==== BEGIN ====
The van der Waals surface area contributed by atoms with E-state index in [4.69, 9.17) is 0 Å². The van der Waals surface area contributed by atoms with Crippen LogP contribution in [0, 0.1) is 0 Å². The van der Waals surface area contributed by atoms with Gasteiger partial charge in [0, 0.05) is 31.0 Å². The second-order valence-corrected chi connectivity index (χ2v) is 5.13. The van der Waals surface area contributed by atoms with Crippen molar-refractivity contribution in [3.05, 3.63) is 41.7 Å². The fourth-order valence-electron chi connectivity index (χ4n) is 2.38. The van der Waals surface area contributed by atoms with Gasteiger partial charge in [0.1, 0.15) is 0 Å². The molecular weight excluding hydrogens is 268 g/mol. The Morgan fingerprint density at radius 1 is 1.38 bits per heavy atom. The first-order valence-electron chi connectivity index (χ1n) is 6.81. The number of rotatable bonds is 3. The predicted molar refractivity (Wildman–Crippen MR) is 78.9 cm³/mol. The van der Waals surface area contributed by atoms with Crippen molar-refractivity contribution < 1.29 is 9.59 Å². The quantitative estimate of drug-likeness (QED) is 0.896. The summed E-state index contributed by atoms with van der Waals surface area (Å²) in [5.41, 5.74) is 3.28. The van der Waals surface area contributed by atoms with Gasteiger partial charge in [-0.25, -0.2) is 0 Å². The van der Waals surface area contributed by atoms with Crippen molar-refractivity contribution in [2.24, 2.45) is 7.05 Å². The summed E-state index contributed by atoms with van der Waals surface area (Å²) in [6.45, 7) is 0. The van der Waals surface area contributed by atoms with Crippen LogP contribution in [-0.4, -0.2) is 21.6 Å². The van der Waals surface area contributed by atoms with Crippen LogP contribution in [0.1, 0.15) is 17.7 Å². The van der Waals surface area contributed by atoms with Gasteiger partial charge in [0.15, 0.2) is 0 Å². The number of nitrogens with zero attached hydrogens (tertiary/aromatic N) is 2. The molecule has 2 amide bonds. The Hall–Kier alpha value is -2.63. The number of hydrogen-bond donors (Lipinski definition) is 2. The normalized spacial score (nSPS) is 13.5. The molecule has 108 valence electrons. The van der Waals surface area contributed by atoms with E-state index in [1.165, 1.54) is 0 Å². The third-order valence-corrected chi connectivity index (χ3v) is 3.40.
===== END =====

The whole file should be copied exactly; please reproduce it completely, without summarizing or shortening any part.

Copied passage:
The van der Waals surface area contributed by atoms with E-state index in [4.69, 9.17) is 0 Å². The van der Waals surface area contributed by atoms with Crippen LogP contribution in [0, 0.1) is 0 Å². The van der Waals surface area contributed by atoms with Gasteiger partial charge in [0, 0.05) is 31.0 Å². The second-order valence-corrected chi connectivity index (χ2v) is 5.13. The van der Waals surface area contributed by atoms with Crippen molar-refractivity contribution in [3.05, 3.63) is 41.7 Å². The fourth-order valence-electron chi connectivity index (χ4n) is 2.38. The van der Waals surface area contributed by atoms with Gasteiger partial charge in [0.1, 0.15) is 0 Å². The molecular weight excluding hydrogens is 268 g/mol. The Morgan fingerprint density at radius 1 is 1.38 bits per heavy atom. The first-order valence-electron chi connectivity index (χ1n) is 6.81. The number of rotatable bonds is 3. The predicted molar refractivity (Wildman–Crippen MR) is 78.9 cm³/mol. The van der Waals surface area contributed by atoms with Crippen molar-refractivity contribution < 1.29 is 9.59 Å². The quantitative estimate of drug-likeness (QED) is 0.896. The summed E-state index contributed by atoms with van der Waals surface area (Å²) in [5.41, 5.74) is 3.28. The van der Waals surface area contributed by atoms with Gasteiger partial charge in [-0.25, -0.2) is 0 Å². The van der Waals surface area contributed by atoms with Crippen molar-refractivity contribution in [2.24, 2.45) is 7.05 Å². The summed E-state index contributed by atoms with van der Waals surface area (Å²) in [6.45, 7) is 0. The van der Waals surface area contributed by atoms with Crippen LogP contribution in [-0.4, -0.2) is 21.6 Å². The van der Waals surface area contributed by atoms with Crippen LogP contribution in [0.1, 0.15) is 17.7 Å². The van der Waals surface area contributed by atoms with Gasteiger partial charge in [0.15, 0.2) is 0 Å². The number of nitrogens with zero attached hydrogens (tertiary/aromatic N) is 2. The molecule has 2 amide bonds. The Hall–Kier alpha value is -2.63. The number of hydrogen-bond donors (Lipinski definition) is 2. The normalized spacial score (nSPS) is 13.5. The molecule has 108 valence electrons. The van der Waals surface area contributed by atoms with E-state index in [1.165, 1.54) is 0 Å². The third-order valence-corrected chi connectivity index (χ3v) is 3.40.